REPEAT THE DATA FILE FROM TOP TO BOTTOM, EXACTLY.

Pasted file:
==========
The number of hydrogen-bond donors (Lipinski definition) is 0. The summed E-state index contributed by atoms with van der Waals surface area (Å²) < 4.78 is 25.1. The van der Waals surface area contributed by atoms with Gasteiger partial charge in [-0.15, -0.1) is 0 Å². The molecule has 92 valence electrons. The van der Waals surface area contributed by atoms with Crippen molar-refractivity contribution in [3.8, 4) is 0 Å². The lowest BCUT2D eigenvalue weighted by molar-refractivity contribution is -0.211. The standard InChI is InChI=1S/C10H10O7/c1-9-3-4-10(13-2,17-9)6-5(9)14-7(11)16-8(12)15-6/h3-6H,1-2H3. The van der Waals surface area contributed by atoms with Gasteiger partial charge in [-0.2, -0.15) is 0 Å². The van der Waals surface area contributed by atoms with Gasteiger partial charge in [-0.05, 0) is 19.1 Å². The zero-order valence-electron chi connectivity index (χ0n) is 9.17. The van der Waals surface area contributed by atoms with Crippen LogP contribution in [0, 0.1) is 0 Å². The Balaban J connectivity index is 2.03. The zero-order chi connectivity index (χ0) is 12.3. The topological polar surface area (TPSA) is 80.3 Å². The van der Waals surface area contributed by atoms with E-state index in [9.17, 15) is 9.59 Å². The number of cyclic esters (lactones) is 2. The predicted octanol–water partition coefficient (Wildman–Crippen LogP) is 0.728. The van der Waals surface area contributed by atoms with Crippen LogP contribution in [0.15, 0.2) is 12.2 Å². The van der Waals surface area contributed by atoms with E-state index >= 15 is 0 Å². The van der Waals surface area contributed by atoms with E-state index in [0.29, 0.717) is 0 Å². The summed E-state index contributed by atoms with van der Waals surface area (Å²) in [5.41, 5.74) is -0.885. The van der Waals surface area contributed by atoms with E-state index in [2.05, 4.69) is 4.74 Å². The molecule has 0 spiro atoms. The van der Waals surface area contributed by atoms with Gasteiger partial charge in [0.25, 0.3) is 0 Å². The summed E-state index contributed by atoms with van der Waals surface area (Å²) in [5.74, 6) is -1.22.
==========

The number of hydrogen-bond donors (Lipinski definition) is 0. The summed E-state index contributed by atoms with van der Waals surface area (Å²) < 4.78 is 25.1. The van der Waals surface area contributed by atoms with Gasteiger partial charge in [-0.15, -0.1) is 0 Å². The molecule has 92 valence electrons. The van der Waals surface area contributed by atoms with Crippen molar-refractivity contribution in [3.8, 4) is 0 Å². The lowest BCUT2D eigenvalue weighted by molar-refractivity contribution is -0.211. The standard InChI is InChI=1S/C10H10O7/c1-9-3-4-10(13-2,17-9)6-5(9)14-7(11)16-8(12)15-6/h3-6H,1-2H3. The van der Waals surface area contributed by atoms with Gasteiger partial charge in [-0.2, -0.15) is 0 Å². The van der Waals surface area contributed by atoms with Gasteiger partial charge in [-0.05, 0) is 19.1 Å². The zero-order valence-electron chi connectivity index (χ0n) is 9.17. The van der Waals surface area contributed by atoms with Crippen LogP contribution in [0, 0.1) is 0 Å². The Balaban J connectivity index is 2.03. The zero-order chi connectivity index (χ0) is 12.3. The topological polar surface area (TPSA) is 80.3 Å². The van der Waals surface area contributed by atoms with E-state index in [9.17, 15) is 9.59 Å². The number of cyclic esters (lactones) is 2. The predicted octanol–water partition coefficient (Wildman–Crippen LogP) is 0.728. The van der Waals surface area contributed by atoms with Crippen LogP contribution in [0.15, 0.2) is 12.2 Å². The van der Waals surface area contributed by atoms with E-state index >= 15 is 0 Å². The van der Waals surface area contributed by atoms with E-state index in [0.29, 0.717) is 0 Å². The summed E-state index contributed by atoms with van der Waals surface area (Å²) in [5.41, 5.74) is -0.885. The van der Waals surface area contributed by atoms with E-state index in [2.05, 4.69) is 4.74 Å². The molecule has 0 spiro atoms. The van der Waals surface area contributed by atoms with Gasteiger partial charge in [0.25, 0.3) is 0 Å². The summed E-state index contributed by atoms with van der Waals surface area (Å²) in [5.74, 6) is -1.22.